This project's funding goal was not reached on July 7, 2014.
This project's funding goal was not reached on July 7, 2014.
"Not My Father's Son" will chronicle Nate's story from the years of physical, emotional and mental abuse he suffered at the hands of his father from a young age through his journey toward healing to his subsequent and current fight for justice and equality for all people.
Statistics indicate that as many as one-third of children who are emotionally, mentally or physically abused go on to become abusers as well. Parents are the alleged perpetrators in 80 percent of reported child abuse cases, with the number of child abuse reports in the United States reaching an unprecedented 3.1 million in 2013. Of child abuse cases resulting in prosecution, a startling 43 percent of those charged cited various forms of religious teaching concerning the disciplining of children in their defense.
Nate's father Fred was the founder of the Westboro Baptist Church in Topeka, Kansas, prior to his death in 2014. The church is known worldwide for its stance against homosexuality, and is defined by its trademark slogan, "God Hates Fags." Nate's escape from the abusive and hateful environment in which he was raised coupled with his quest to break the cycle of abuse and hate for future generations create a poignant and powerful theme for the film.
Not long ago, I was in Windsor, Ontario, for a speaking engagement. Following my talk, a group of us gathered at a local restaurant for dinner and conversation. It was there that I met a man who shared with me about his mother who had recently passed. He spoke about growing up with the knowledge that being gay was bad. I assumed and subsequently asked the man if his mother was an outspoken religious type, and he replied that while his mother was a church-goer, she never preached hate to him.
I was a bit embarrassed that my assumptions were incorrect and decided to simply listen as the man explained how he learned that gay was bad.
"You just…understood it. It was her facial expressions and the odd comment now and then. She wasn’t comfortable with the topic, and you knew she didn’t like them," he explained.
"I get that," I replied. "That’s actually how most people pick up prejudices in their youth. It’s not the radicals screaming from the pulpits so much as the masses picking up the sensory virus and passing it on just as subtly."
The man went on to recount a conversation he had with his mother many years later. He was watching TV with his mom at her home, and the program contained a discussion about equality for gays. To his surprise, his mother said, "I don’t see anything wrong with gays being married if they love each other."
He continued, "I think it was when she was sick with cancer. Several of her nurses and assistants were gay. When she had a personal experience with someone she assumed was bad, she felt something different."
"It changed her heart, Nate, and then it changed her mind."
When I saw Brad Johnson’s vignette about his mother’s coming out experience at the age of 52, I knew he understood this dynamic. When I met them a few months later in Lawrence, Kansas, and they asked if they could do a documentary about my story, I knew they were the ones who would do it right.
Because they get it.
When I watched the trailer they’ve created for "Not My Father’s Son," I was reminded again…they get it. I am so grateful for the opportunity to work with them and the remarkable team they have assembled to get this message out…the cure for bigotry of the brain is to inoculate the heart with loving connections.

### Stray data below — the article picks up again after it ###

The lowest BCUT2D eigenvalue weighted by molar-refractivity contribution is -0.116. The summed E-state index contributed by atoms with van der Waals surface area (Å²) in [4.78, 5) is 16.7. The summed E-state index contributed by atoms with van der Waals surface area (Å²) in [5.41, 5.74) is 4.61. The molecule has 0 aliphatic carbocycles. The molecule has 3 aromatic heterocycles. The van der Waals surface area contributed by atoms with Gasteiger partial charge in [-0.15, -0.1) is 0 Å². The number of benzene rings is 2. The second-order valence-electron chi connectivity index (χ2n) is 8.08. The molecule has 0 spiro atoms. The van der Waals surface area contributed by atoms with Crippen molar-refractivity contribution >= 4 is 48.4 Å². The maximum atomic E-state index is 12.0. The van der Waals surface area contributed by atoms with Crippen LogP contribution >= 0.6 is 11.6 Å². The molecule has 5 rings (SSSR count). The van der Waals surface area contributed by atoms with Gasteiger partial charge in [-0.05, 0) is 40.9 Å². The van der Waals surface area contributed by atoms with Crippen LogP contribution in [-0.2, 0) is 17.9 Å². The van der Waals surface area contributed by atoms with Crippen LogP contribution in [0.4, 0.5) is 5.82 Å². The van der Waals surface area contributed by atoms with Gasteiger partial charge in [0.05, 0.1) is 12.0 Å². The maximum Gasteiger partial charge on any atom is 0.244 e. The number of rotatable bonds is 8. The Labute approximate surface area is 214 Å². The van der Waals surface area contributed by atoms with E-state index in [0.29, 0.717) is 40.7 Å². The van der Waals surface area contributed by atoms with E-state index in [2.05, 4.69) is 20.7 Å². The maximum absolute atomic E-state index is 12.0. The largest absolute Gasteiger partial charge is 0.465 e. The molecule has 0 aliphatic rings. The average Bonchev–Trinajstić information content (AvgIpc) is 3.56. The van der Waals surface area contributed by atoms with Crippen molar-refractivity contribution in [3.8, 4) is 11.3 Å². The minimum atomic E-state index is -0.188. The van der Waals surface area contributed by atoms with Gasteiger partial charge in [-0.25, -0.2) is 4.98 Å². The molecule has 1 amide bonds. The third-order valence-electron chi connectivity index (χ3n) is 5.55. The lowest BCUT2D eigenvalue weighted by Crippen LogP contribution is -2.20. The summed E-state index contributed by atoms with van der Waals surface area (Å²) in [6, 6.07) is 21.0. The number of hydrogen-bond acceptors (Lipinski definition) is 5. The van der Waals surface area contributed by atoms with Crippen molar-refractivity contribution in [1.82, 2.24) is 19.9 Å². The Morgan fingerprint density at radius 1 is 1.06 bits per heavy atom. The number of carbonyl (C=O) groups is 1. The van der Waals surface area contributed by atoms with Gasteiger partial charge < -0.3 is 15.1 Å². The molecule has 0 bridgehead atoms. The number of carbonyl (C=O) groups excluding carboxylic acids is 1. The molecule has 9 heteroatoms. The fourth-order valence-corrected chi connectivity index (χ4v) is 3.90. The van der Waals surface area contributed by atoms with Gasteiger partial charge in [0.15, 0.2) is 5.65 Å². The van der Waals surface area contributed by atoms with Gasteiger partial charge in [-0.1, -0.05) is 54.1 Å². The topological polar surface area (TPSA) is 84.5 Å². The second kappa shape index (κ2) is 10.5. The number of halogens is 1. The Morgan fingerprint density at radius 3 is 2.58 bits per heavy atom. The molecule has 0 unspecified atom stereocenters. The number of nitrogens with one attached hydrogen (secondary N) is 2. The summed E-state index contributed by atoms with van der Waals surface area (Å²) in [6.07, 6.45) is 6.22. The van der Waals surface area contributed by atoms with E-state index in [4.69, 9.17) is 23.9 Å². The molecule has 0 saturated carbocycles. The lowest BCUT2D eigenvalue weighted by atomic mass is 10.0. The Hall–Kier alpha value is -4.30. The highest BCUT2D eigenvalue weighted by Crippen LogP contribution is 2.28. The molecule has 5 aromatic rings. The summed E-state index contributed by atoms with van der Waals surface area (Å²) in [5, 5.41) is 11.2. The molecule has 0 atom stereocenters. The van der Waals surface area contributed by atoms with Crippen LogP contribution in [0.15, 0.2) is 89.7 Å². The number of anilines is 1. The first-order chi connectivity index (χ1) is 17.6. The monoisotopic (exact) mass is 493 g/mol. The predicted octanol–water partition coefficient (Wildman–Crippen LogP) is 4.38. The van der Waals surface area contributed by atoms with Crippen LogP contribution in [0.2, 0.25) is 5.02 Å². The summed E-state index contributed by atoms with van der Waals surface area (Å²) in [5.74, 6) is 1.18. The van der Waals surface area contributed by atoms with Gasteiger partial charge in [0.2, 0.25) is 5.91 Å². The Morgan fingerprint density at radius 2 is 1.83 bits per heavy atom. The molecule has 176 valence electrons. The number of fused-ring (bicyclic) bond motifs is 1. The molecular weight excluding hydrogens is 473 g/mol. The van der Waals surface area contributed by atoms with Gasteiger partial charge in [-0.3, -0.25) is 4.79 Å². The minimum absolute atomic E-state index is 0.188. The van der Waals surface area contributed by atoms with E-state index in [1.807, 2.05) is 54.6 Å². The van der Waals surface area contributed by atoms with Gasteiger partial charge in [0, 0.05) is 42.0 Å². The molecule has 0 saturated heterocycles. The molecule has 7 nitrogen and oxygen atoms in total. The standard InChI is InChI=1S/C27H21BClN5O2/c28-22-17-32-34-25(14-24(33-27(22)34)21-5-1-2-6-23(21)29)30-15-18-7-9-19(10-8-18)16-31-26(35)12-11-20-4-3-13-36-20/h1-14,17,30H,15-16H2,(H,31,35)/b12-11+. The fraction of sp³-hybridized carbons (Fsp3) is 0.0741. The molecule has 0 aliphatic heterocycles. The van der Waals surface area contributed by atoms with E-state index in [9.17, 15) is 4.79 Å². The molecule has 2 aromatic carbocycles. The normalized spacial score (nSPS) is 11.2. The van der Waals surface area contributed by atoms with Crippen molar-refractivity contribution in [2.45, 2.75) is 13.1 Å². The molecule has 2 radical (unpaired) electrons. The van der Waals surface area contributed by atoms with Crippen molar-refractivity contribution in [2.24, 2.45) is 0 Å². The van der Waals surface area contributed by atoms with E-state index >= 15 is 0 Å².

In addition to my sincere thank you to each of you who are investing in this project, I make this commitment: This investment will not return empty. We will change hearts and minds. We will save lives. We will secure a better future for the coming generations.
Like Nate, I also grew up in a very religious
household in Kansas, just 50 miles away from Westboro Baptist, where missing
church on Sunday mornings or youth group meetings throughout the week was never
an option. I also suffered the pain of having an abusive father, so I suppose
it was natural for me to feel a connection with Nate so quickly. But there's an
even deeper reason I am driven to tell his story through this film.
I was lucky enough to have a very strong mother who had the courage to leave an abusive marriage. She had no job, no family in Kansas and no support to help her if she failed. I grew up knowing that Mom loved me deeply, and as I grew older we became more like best friends than mother and son, That's why I was so frightened at the prospect of losing her at the young age of 52 when she finally came out of the closet and told the truth about her sexuality.
Her conservative Southern Baptist upbringing brought decades of shame, guilt and hiding because of her sexuality, and I've seen the pain she has gone through firsthand. I know how close I came to losing one of my best friends in the world, because I know how close Mom came to taking her own life because she feared telling me and my siblings the truth. Even now, our family remains divided on the issue, with religious beliefs being the underlying factor.
My desire to work on this documentary together with my mom has deep roots beginning in part because I wanted to try and help her through her process of self-discovery and self-acceptance, and I was consumed with the idea of her meeting Nate. A friendship between the two of them was forged immediately, and he has been an endless source of encouragement and joy to her. I want to bring Nate's story to the world because there are millions of families who are affected by abuse of any type – physical, emotional, mental or sexual. After watching how much Nate’s story has helped my own mother, I knew that there are millions of hurting people just like her who also need to hear this powerful story as well. The film will speak directly to the issue of child abuse and its lasting cycle of devastating effects on society. I want to tell Nate's story to help break that cycle, to save lives, to eliminate hate, and to inspire hope for a brighter world to those who are suffering right now.